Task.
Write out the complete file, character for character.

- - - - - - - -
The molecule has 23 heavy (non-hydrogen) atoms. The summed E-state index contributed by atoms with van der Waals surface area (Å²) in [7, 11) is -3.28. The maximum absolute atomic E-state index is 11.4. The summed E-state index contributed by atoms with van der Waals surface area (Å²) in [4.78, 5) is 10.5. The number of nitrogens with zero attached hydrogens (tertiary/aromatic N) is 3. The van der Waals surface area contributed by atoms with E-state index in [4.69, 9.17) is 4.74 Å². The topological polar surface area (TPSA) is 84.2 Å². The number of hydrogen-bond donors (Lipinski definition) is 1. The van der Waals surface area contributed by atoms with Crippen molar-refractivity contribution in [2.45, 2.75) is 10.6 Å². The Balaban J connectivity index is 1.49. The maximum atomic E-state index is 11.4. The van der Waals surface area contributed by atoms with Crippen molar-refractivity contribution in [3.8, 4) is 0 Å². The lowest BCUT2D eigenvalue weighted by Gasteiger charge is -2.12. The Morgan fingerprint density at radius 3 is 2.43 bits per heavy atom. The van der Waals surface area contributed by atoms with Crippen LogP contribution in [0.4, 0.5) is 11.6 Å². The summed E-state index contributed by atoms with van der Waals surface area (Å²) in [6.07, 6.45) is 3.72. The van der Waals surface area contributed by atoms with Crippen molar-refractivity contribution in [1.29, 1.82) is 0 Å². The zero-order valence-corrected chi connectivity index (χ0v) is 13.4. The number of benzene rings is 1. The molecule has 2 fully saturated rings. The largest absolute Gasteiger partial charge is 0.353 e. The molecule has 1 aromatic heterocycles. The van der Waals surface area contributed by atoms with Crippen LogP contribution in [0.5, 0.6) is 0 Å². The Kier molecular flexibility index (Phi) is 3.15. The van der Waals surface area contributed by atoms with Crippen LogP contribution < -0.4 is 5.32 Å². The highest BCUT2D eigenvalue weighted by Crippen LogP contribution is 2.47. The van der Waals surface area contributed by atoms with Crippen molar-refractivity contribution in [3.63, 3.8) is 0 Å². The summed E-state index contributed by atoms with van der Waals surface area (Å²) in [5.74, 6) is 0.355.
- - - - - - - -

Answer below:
The molecule has 23 heavy (non-hydrogen) atoms. The summed E-state index contributed by atoms with van der Waals surface area (Å²) in [7, 11) is -3.28. The maximum absolute atomic E-state index is 11.4. The summed E-state index contributed by atoms with van der Waals surface area (Å²) in [4.78, 5) is 10.5. The number of nitrogens with zero attached hydrogens (tertiary/aromatic N) is 3. The van der Waals surface area contributed by atoms with E-state index in [4.69, 9.17) is 4.74 Å². The topological polar surface area (TPSA) is 84.2 Å². The number of hydrogen-bond donors (Lipinski definition) is 1. The van der Waals surface area contributed by atoms with Crippen molar-refractivity contribution in [2.45, 2.75) is 10.6 Å². The Balaban J connectivity index is 1.49. The maximum atomic E-state index is 11.4. The van der Waals surface area contributed by atoms with Crippen molar-refractivity contribution in [3.8, 4) is 0 Å². The lowest BCUT2D eigenvalue weighted by Gasteiger charge is -2.12. The Morgan fingerprint density at radius 3 is 2.43 bits per heavy atom. The van der Waals surface area contributed by atoms with Crippen LogP contribution in [0.4, 0.5) is 11.6 Å². The summed E-state index contributed by atoms with van der Waals surface area (Å²) in [6.07, 6.45) is 3.72. The van der Waals surface area contributed by atoms with Crippen molar-refractivity contribution in [1.29, 1.82) is 0 Å². The zero-order valence-corrected chi connectivity index (χ0v) is 13.4. The number of benzene rings is 1. The molecule has 2 fully saturated rings. The largest absolute Gasteiger partial charge is 0.353 e. The molecule has 1 aromatic heterocycles. The van der Waals surface area contributed by atoms with Crippen LogP contribution in [0.5, 0.6) is 0 Å². The Kier molecular flexibility index (Phi) is 3.15. The van der Waals surface area contributed by atoms with Crippen LogP contribution < -0.4 is 5.32 Å². The highest BCUT2D eigenvalue weighted by Crippen LogP contribution is 2.47. The van der Waals surface area contributed by atoms with Crippen molar-refractivity contribution in [3.63, 3.8) is 0 Å². The summed E-state index contributed by atoms with van der Waals surface area (Å²) in [5.74, 6) is 0.355.